This gives a measure of parallelism with each child continuously monitoring the shared memory for work it's meant to do, Main places the work there and periodically receives the results.

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i'd be using shared memory –  kylex Feb 27 '09 at 6:30
    
You probably don't need to do the scanning; the children get a copy of the parent process data, so (unlike the vfork() example) the children could look at a counter that tells them which entry is theirs. You could preload the memory with the random values,; then the children know the data is ready. –  Jonathan Leffler Feb 27 '09 at 7:59
    
That'll work if you just fork (with parent and child code in the same executable) but not if you exec to bring in the child: the process space is overwritten (including a counter). Not execing generally leaves a lot of dangerous things about that are shared between both forks. Still, it's an option. –  paxdiablo Feb 27 '09 at 11:00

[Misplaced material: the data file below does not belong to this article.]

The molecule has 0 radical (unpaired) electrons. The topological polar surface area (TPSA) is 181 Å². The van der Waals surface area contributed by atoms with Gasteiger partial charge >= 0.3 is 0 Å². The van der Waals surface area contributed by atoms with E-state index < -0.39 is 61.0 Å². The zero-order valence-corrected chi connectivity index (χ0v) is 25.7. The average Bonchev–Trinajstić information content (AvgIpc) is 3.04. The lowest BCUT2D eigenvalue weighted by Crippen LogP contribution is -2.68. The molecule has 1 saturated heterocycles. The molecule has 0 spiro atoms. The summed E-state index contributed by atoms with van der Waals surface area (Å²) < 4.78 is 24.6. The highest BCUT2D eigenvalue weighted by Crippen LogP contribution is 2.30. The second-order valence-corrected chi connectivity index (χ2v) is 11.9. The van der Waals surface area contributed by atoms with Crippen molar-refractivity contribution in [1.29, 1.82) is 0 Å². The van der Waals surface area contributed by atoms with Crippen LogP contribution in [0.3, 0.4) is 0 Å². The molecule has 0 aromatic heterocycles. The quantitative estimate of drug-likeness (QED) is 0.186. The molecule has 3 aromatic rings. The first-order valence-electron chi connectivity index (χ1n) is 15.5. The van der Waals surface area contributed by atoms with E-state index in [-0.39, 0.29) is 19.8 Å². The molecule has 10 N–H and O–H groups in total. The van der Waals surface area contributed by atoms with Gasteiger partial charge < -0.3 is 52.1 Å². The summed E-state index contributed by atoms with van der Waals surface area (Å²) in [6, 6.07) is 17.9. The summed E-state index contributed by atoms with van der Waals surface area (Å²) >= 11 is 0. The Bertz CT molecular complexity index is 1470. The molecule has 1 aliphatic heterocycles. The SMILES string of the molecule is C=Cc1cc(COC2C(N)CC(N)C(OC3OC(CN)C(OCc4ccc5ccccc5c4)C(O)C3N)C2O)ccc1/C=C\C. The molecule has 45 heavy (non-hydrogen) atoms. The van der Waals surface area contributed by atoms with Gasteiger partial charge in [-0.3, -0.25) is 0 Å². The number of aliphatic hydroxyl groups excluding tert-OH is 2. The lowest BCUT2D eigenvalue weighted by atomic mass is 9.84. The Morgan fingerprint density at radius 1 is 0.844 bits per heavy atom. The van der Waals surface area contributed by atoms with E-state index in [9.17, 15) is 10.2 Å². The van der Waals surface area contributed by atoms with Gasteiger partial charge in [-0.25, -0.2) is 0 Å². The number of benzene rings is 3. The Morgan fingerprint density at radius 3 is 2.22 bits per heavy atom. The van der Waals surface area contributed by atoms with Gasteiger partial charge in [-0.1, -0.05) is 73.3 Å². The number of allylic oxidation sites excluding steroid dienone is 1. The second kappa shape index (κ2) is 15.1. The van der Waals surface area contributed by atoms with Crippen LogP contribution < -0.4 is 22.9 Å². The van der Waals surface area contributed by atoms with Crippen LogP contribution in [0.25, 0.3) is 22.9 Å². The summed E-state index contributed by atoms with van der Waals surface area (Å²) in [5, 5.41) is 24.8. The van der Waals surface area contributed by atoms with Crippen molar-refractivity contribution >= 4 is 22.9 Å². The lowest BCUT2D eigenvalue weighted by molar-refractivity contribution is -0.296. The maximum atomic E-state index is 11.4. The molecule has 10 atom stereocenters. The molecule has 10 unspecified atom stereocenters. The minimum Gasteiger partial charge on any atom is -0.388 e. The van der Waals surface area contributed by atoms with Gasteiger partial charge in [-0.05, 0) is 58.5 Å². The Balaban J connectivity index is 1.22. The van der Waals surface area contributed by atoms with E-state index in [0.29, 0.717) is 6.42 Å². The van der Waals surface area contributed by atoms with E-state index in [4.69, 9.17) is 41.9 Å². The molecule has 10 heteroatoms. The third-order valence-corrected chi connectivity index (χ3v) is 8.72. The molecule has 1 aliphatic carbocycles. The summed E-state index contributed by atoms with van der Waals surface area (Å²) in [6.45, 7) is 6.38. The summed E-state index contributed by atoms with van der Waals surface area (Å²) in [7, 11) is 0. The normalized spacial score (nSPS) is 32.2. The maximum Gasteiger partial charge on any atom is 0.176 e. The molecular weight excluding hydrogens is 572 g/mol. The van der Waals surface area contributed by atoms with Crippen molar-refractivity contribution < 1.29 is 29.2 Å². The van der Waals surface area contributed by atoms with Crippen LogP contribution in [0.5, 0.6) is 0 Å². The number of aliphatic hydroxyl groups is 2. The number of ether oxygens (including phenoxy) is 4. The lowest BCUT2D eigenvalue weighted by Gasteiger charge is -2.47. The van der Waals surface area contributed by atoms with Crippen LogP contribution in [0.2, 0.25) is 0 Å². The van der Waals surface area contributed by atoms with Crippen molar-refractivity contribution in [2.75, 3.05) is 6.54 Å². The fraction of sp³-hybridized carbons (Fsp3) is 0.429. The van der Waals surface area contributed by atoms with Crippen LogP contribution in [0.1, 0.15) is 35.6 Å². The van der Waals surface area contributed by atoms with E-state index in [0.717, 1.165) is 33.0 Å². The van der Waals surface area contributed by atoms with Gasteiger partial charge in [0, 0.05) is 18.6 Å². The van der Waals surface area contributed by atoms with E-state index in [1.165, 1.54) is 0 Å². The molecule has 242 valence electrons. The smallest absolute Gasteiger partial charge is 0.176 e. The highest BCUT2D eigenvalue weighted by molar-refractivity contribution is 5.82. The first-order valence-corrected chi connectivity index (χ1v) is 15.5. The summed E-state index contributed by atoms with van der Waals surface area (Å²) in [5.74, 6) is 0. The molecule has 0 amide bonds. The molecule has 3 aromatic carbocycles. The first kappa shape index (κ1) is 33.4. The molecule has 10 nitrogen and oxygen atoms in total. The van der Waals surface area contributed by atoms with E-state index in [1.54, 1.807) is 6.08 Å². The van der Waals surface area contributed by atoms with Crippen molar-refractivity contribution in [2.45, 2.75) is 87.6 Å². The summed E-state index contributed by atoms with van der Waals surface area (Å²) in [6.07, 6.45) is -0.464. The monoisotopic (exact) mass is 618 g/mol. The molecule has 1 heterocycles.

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The nastiest method uses vfork() and lets the different children trample on different parts of memory before exiting; the parent then just adds up the modified bits of memory.

Highly unrecommended - but about the only case I've come across where vfork() might actually have a use.

Just for amusement (mine) I coded this up:

#include <stdio.h>
#include <unistd.h>
#include <stdlib.h>
#include <time.h>
#include <sys/wait.h>

int main(void)
{
    int i;
    int array[5];
    int square[5];
    long sum = 0;

    srand(time(0));
    for (i = 0; i < 5; i++)
    {
        array[i] = rand();
        if (vfork() == 0)
        {
            square[i] = array[i] * array[i];
            execl("/bin/true", "/bin/true", (char *)0);
        }
        else
            wait(0);
    }

    for (i = 0; i < 5; i++)
    {
        printf("in: %d; square: %d\n", array[i], square[i]);
        sum += square[i];
    }
    printf("Sum: %d\n", sum);
    return(0);
}

This works. The previous trial version using 'exit(0)' in place of 'execl()' did not work; the square array was all zeroes. Example output (32-bit compilation on Solaris 10, SPARC):

in: 22209; square: 493239681
in: 27082; square: 733434724
in: 2558; square: 6543364
in: 17465; square: 305026225
in: 6610; square: 43692100
Sum: 1581936094

Sometimes, the sum overflows - there is much room for improvement in the handling of that.